National Security Agency Refuses to Release Documents on Mysterious Death of UN Secretary-General Over 50 Years Ago
The National Security Agency continues to withhold all portions of two documents about the 1961 death of Secretary-General of the United Nations Dag Hammarskjold in Ndola, Northern Rhodesia – now Zambia. The Agency continues to withhold this historically significant material despite a FOIA appeal from the National Security Archive that provides specific examples of previously released SIGINT (Signals Intelligence) documents from the 1950s and 1960s and explains why the Agency should not treat fifty-year-old documents as though they were created today. The Agency’s response to the Archive’s appeal merely reiterated the same exemptions and statutes listed in its original August 2013 denial letter. Its response makes no reference to the evidence provided to the Agency. The Agency also refused to consider the wide public interest in the United States, the international community, and the United Nations for information about Secretary-General Dag Hammarskjold’s mysterious and tragic death while flying to Ndola to resolve a conflict in the Congo. The Agency has refused to help clarify the historical record.
Previously the Agency has declassified such once-tightly held SIGINT documents as “Vietnam War Cryptologic Activities 1961 – 1975” now on display at the Agency’s National Museum of Cryptology; the Agency’s website, www.nsa.gov contains the 1964 “Gulf of Tonkin Signals Intelligence (SIGINT) Reports and Related Command and Technical Messages”; other documents include a January 1961 intercept Spanish-Speaking Pilot Noted in Czechoslovak Air Activity at Trencin; the U.S. Army Security Agency Annual Historical Summary Fiscal Year 1962 (pp. 50-51 for listening post and CRITICOM system in use at Ashara, Ethiopia); also A History of U.S. Communications Security (The David G. Boak lectures), National Security Agency that includes detailed descriptions of 1940s to 1960s systems. In addition to denying the Archive’s appeal without explanation, the Agency’s FOIA office either came to its conclusion before judging its merits, or unnecessarily delayed its response. Four weeks before the Agency’s Appeal Authority issued its official denial letter, which was postmarked June 16th, the Agency’s Press Office wrote to a Wall Street Journal reporter stating that all requests for the two documents had been denied and the cases were closed. Baffled, the National Security Archive can only wonder why we would be the last to learn that our appeal was denied.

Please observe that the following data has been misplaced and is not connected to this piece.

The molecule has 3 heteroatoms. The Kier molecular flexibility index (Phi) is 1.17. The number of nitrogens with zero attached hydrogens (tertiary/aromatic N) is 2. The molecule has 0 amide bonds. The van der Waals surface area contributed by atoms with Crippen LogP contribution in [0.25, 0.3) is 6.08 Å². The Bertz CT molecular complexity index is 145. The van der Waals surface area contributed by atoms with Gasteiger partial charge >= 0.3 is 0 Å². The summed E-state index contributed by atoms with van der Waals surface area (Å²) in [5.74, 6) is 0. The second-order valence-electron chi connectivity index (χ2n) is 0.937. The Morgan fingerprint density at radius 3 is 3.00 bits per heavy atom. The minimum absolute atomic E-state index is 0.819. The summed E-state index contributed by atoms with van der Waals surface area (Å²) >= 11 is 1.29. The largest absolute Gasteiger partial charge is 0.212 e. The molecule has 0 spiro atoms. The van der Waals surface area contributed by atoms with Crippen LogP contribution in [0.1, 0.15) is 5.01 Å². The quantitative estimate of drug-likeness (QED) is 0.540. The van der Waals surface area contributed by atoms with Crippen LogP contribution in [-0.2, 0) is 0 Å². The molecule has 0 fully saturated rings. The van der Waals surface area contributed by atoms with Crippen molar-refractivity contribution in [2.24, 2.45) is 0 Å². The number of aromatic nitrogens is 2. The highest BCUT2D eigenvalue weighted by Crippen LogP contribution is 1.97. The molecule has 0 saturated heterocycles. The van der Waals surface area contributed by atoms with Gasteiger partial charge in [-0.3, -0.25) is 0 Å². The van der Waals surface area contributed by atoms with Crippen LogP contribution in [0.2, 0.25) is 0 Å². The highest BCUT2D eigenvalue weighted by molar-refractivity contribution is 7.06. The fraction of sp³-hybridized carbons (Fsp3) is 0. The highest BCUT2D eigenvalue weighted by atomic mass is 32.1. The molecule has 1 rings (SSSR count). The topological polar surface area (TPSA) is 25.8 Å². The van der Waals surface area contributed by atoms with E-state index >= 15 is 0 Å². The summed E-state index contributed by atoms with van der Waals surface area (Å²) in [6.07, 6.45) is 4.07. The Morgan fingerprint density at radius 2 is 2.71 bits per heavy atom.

As we described in our appeal letter to the Agency, the technology used in 1961 has long since been replaced. The declassifiers at the Agency’s FOIA shop have the discretion to release this information. Section 3.1 (d) of Executive order 13526 states, “In some exceptional cases, however, the need to protect such information may be outweighed by the public interest in disclosure of the information, and in these cases the information should be declassified. When such questions arise, they shall be referred to the agency head or the senior agency official. That official will determine, as an exercise of discretion, whether the public interest in disclosure outweighs the damage to the national security that might reasonably be expected from disclosure.” During Sunshine Week 2014, the Director of National Intelligence General Counsel Bob Litt, stated that he has instructed declassifiers to declassify more information using this provision. He stated that classifiers and declassifiers must now ask: “Not can we classify –but should we?” The Agency’s FOIA shop and appeals division clearly have not received this message.